(CN)- Erie County refused to release information on whether it used taxpayer money to cover up abuses at two state correctional facilities, the New York Civil Liberties Union claims in Erie County Supreme Court.
Last October, the NYCLU filed a Freedom of Information Law request for data on county funds spent “to defend against formal investigations and legal actions” related to two correctional facilities: Erie County Holding Center and the Erie County Correctional Facility.
“In recent years, the county has aggressively resisted investigations and subsequent legal challenges” regarding “unconstitutional and inhumane conditions” at the facilities, a NYCLU spokesperson said.
Erie County denied the request in January 2010, claiming among other things that the NYCLU did not fully describe the requested records and some of the records would be privacy violations or were protected by attorney-client privilege.
In its lawsuit, the NYCLU says the county failed to specify why it denied the information and did not explain how the requests were inadequate. In February the county denied the union’s administrative appeal.
“The county’s decision to withhold this information violates core democratic principles of open government,” said NYCLU Western Regional Office Director John Curr. “The public has the right to know about the fiscal consequences of county officials’ decision to block state and federal efforts to expose and correct inhumane conditions in the county’s correctional facilities.”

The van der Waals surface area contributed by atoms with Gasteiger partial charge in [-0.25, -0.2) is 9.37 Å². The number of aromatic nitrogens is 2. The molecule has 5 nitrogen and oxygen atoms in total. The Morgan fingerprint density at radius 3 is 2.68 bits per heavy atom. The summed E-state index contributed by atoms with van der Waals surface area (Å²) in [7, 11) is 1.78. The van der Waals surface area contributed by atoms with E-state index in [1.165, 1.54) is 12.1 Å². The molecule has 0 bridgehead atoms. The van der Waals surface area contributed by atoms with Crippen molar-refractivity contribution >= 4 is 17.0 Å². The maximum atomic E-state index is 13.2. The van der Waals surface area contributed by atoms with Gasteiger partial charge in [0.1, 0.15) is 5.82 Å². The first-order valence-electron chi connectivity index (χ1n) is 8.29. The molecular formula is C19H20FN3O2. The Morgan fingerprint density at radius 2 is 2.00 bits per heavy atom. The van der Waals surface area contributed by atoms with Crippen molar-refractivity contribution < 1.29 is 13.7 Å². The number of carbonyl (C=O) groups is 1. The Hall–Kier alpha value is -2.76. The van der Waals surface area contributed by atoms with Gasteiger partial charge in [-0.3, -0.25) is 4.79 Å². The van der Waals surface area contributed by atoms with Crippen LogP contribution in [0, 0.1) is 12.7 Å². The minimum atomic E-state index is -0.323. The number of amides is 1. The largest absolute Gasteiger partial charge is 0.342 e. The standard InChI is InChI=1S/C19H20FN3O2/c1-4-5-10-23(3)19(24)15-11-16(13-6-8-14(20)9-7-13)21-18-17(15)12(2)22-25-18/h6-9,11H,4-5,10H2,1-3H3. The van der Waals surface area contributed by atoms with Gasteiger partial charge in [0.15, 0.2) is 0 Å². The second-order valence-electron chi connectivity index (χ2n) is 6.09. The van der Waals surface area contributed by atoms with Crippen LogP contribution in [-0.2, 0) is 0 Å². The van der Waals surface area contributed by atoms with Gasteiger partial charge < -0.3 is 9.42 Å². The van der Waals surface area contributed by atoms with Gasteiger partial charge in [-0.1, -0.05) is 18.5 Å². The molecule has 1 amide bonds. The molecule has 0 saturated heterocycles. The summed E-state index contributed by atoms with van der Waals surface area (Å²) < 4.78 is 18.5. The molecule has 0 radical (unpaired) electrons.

The lawsuit emerges from a 2007 Justice Department query into reports of inmate suicides and use of excessive force at the two facilities. In 2008 county officials barred federal investigators from touring the facilities without a county attorney, and the Justice Department filed a federal lawsuit against Erie County.
The county responded by hiring a private law firm to handle the defense, allegedly paying the firm $425 an hour.
The NYCLU wants the court to force the county to produce the requested documents.
“County officials cannot keep this information secret,” said lead counsel Corey Stoughton for the NYCLU.
“If the county is unwilling to meet its obligations under the Freedom of Information Law, then we are confident the courts will require them to do so.”